People need to understand that disabled people are extremely capable and a person’s disability does not define them. Schools do not include disabled children in many classroom settings. Not too many years ago, students with learning disabilities and other mental disabilities did not participate in mainstream classes or were required to be home schooled. People who were physically disabled were prevented from playing sports, but now there are organizations like the Special Olympics that allow people with disabilities to compete in a variety of activities. …
People should be more open minded to befriending and including individuals who are disabled. Individuals can learn a lot from people who are different than they are. Many times, individuals learn more about themselves by developing relationships with other people who they normally would not have befriended.
We can also remove physical barriers, such as stairs, that block disabled people. Even though there are many laws out there to make facilities more handicapped accessible, it is still very difficult for individuals in wheelchairs to go wherever they want. My grandmother is in a wheelchair and I have seen how difficult it is for her to go to restaurants, stores, my house, medical centers, and other places that she goes to. She misses participating in normal activities that we take for granted . …
Martin Luther King, Jr. had many remarkable quotes. One such quote which could apply to disability discrimination is, “Hatred paralyzes life; love releases it. Hatred confuses life; love harmonizes it. Hatred darkens life; love illuminates it.” … Dr. King believed in freedom and equality for everyone. He believed in fighting peacefully against stereotypes and hate.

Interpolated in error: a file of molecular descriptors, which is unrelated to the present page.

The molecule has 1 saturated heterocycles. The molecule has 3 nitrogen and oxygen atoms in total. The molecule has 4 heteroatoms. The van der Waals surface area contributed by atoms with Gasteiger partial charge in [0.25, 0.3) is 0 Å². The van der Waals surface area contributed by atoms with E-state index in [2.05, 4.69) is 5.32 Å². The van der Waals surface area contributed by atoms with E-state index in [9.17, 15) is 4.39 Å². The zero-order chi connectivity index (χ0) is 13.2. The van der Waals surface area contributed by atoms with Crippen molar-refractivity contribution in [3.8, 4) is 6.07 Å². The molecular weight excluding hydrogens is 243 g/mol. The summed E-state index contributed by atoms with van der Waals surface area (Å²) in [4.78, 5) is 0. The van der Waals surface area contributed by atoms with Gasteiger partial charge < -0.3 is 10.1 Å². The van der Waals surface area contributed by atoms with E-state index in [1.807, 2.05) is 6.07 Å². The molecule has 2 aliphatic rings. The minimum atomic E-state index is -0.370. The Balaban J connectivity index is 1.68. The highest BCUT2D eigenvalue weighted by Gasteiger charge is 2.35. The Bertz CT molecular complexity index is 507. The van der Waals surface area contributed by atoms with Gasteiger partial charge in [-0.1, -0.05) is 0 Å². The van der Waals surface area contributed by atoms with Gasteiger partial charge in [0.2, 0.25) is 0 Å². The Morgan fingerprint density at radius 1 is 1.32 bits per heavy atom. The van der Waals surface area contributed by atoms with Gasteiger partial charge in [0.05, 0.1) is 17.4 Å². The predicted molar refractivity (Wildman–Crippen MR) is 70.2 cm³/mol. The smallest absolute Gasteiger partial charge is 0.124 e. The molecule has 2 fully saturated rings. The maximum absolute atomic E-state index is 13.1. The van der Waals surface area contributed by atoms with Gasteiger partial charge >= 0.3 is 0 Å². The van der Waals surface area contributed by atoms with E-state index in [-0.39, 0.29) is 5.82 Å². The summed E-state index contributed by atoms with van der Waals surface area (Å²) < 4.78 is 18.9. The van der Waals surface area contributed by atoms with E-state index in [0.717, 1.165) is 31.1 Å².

There are also ways you can help … Some of them are donating to charities that are for disabled people and on weekends if you have a friend or family member who is disabled you can help them. By doing this we can overcome assumptions against the disabled and make the disabled people feel better which would make them happier. This would impress Dr. King and show how well we’re doing with stereotypes and how we keep making progress with our problems here and nationwide.
By Meg Gordon
St. Paul School, Princeton
In this country today there are many people who dislike Muslims or people from the Middle East. The cause of this prejudice is due to Sept. 11, 2001. … Often, when people see a Muslim today they think that he or she is a terrorist or in some way connected to Sept. 11. People may mistreat or exclude Muslim children in schools, or adults in public places. …
The solution for this problem is that we should follow Martin Luther King’s quote, “Men often hate each other because they fear each other; they fear each other because they do not know each other; they do not know each other because they cannot communicate because they are separated.”
This tells us that we should bring our society together to get to know each other. One example of bringing mixed race, including Muslims, in our community is that there should be a special type of fundraiser or club in the school systems that brings families together. …
Churches can also be vehicles which can help people know people of the Muslim faith. The darkness and hatred would no longer exist across the country against Muslims. …
Martin Luther King’s quote points out that we were separated and we were not educated about their culture. This could have been prevented by introducing our country and our own culture to them. Using children in school settings as solutions helps bring families together. When we get to know each other we find that we have many similar interests. When we get to know people our fear of the person goes away. …
In conclusion, when someone looks so different from us we think that we have nothing in common with the person. As an example, some Muslim women wear head scarves for their religion and that seems foreign to us. When people look different from us it does not mean that we are better than them. The only way the world can live peacefully is to learn and know that most people have the same values. It does not matter what color our skin is or what language we speak. We are really all the same, and I think that is really what binds us together.[[In-content Ad]]